Among the concerns: 63 U.S. coastal military facilities and several nuclear reactors are in danger of flooding from storm surges, said Tom Fingar, the deputy director of national intelligence for analysis.

OPEC Plans to Meet This Month to Discuss Output Cut

(Bloomberg) -- OPEC, the supplier of 40 percent of the world's oil, plans to meet in Cairo at the end of the month to discuss a further cut in production after crude slumped to a 21-month low.

Cairo is hosting a meeting of the Organization of Arab Petroleum Exporting Countries on Nov. 29. Non-Arab members of OPEC, like Venezuela, Iran and Angola, will be invited to take part in talks about the oil market afterwards, OPEC President Chakib Khelil told Algerian radio today.

OPEC 2008 Revenue Forecast Is Cut 9.6% by U.S. Government

(Bloomberg) -- The U.S. government lowered its forecast for OPEC nations' revenues from oil exports this year to $979 billion, a cut of 9.6 percent from last month.

The Organization of Petroleum Exporting Countries would make 46 percent more than it did in 2007, based on the revised estimate, according to a report released today by the U.S. Energy Information Administration, the statistical arm of the Energy Department.

Shell Hires Supertanker With Option to Store Oil, Broker Says

(Bloomberg) -- Royal Dutch Shell Plc, Europe's largest oil company, hired a supertanker with an option to use it to store North Sea crude, according to Paris-based shipbroker Barry Rogliano Salles.

Shell contains Nigeria oil spill caused by sabotage

YENAGOA, Nigeria (Reuters) - Saboteurs used a hack-saw to cut through a Royal Dutch Shell oil pipeline in southern Nigeria but the Anglo-Dutch giant said on Thursday it had managed to contain the resulting spill.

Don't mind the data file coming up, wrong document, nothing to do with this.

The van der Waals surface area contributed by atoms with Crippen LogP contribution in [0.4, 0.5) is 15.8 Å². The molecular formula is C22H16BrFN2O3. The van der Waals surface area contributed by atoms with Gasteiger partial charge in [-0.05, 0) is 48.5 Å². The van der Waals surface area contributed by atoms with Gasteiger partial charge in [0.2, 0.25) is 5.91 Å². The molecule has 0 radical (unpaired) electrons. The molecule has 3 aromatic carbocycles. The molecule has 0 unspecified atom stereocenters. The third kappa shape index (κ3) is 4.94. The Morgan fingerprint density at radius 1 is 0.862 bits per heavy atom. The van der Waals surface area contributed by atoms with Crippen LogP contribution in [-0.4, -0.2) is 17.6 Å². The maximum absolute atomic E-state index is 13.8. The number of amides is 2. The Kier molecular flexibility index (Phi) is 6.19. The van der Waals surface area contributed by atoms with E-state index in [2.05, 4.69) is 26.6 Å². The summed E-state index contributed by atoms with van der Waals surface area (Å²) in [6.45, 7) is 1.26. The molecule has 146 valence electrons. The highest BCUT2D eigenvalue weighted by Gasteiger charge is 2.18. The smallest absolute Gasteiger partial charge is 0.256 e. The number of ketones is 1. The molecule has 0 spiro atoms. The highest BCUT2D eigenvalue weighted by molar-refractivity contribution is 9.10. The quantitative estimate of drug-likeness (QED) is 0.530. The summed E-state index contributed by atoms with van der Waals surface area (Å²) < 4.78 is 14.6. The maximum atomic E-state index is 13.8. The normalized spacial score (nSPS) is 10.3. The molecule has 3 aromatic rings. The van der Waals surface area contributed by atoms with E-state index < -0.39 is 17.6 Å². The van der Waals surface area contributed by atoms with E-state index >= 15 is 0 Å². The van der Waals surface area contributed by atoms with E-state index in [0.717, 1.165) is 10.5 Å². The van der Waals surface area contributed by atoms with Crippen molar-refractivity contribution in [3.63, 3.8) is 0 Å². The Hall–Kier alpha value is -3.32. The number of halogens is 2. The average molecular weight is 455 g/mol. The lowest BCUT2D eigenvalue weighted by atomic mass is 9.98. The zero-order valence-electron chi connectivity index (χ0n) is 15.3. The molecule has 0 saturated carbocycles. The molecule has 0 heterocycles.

Shell said the damage to the Adibawa delivery pipeline in the Okordia-Zarama community in Bayelsa state was reported on Tuesday and a team of investigators was sent to the location to determine the cause of the spill.

UK power demand falls as credit crunch bites

LONDON (Reuters) - Lower British industrial output because of the economic slowdown will probably cut electricity use this winter, helping generators meet demand comfortably, UK network operator National Grid said on Thursday.

The green pound: Greenery may create jobs—but not the ones its boosters think

In many ways, Britain seems an attractive destination for green investors. The country is one of the windiest and most wave-battered in Europe. Liberalised markets mean few barriers to entry. After 15 years of dithering, says Mark Woodall, the boss of Climate Change Capital, an investment bank that advises Vattenfall, the government’s green targets suggest that it is at last taking renewable energy—particularly offshore wind power—seriously. And with an electricity-generation crunch looming as old nuclear power stations and dirty coal plants close, there is a great appetite for new power stations of all kinds.

Despite these advantages, a clunky subsidy regime and planning delays have conspired to slow investment and keep Britain near the bottom of the European renewables league (see chart). Both are being reformed, with extra cash for expensive technologies and powers to overrule local planning objections. Even so, Mr Brown’s comparison with North Sea oil highlights risks as well as rewards. In the 1960s it was hoped that the development of oil and gas would revive British manufacturing with orders for drilling rigs, production platforms and survey vessels. In the event, much of the equipment was brought in from America or Norway.

Credit crisis shakes up solar land rush

With most of the prime solar hot spots taken in California, the action is moving to sun-drenched states like Nevada where there’s plenty of wide-open desert land. The BLM has yet to issue any leases and is currently evaluating the applications on a first come, served basis. A key consideration: whether the applicant can deploy a viable solar technology.

But with the credit crunch threatening to derail many of those projects, companies are jockeying to score the best sites - those near transmission lines and water - when the weak are weeded out by a failure to obtain financing or a proven solar technology. Some sites have two or three companies queued up in case the first company in line falters.

Russia tells oil firms to resume full exports

MOSCOW (Reuters) - Russia has ordered oil firms to resume full exports in November after they cut loss-making deliveries because of high duties and falling oil prices, industry and trading sources said on Thursday.